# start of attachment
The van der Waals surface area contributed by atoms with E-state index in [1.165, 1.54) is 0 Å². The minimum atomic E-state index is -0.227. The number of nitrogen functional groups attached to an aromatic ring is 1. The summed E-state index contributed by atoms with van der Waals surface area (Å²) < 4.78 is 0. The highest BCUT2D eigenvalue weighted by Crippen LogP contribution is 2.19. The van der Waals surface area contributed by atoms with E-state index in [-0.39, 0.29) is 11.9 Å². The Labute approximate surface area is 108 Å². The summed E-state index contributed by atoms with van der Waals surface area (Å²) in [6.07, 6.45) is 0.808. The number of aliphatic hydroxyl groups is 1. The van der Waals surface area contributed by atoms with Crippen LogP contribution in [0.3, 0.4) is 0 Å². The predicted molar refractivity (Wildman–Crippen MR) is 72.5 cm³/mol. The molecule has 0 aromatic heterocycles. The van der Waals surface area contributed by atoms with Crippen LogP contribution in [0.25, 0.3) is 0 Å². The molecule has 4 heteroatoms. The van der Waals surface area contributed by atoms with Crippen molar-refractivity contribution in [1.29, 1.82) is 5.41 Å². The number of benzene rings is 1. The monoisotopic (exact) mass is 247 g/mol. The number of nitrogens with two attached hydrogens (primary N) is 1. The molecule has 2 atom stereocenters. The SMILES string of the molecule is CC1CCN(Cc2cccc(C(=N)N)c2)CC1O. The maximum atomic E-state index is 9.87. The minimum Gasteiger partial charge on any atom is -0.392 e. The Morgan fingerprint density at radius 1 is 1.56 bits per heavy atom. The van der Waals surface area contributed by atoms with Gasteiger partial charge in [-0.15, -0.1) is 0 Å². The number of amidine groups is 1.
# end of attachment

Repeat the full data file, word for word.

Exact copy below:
The van der Waals surface area contributed by atoms with E-state index in [1.165, 1.54) is 0 Å². The minimum atomic E-state index is -0.227. The number of nitrogen functional groups attached to an aromatic ring is 1. The summed E-state index contributed by atoms with van der Waals surface area (Å²) < 4.78 is 0. The highest BCUT2D eigenvalue weighted by Crippen LogP contribution is 2.19. The van der Waals surface area contributed by atoms with E-state index in [-0.39, 0.29) is 11.9 Å². The Labute approximate surface area is 108 Å². The summed E-state index contributed by atoms with van der Waals surface area (Å²) in [6.07, 6.45) is 0.808. The number of aliphatic hydroxyl groups is 1. The van der Waals surface area contributed by atoms with Crippen LogP contribution in [0.3, 0.4) is 0 Å². The predicted molar refractivity (Wildman–Crippen MR) is 72.5 cm³/mol. The molecule has 0 aromatic heterocycles. The van der Waals surface area contributed by atoms with Crippen LogP contribution in [0.25, 0.3) is 0 Å². The molecule has 4 heteroatoms. The van der Waals surface area contributed by atoms with Crippen molar-refractivity contribution in [1.29, 1.82) is 5.41 Å². The number of benzene rings is 1. The monoisotopic (exact) mass is 247 g/mol. The number of nitrogens with two attached hydrogens (primary N) is 1. The molecule has 2 atom stereocenters. The SMILES string of the molecule is CC1CCN(Cc2cccc(C(=N)N)c2)CC1O. The maximum atomic E-state index is 9.87. The minimum Gasteiger partial charge on any atom is -0.392 e. The Morgan fingerprint density at radius 1 is 1.56 bits per heavy atom. The van der Waals surface area contributed by atoms with Gasteiger partial charge in [-0.15, -0.1) is 0 Å². The number of amidine groups is 1.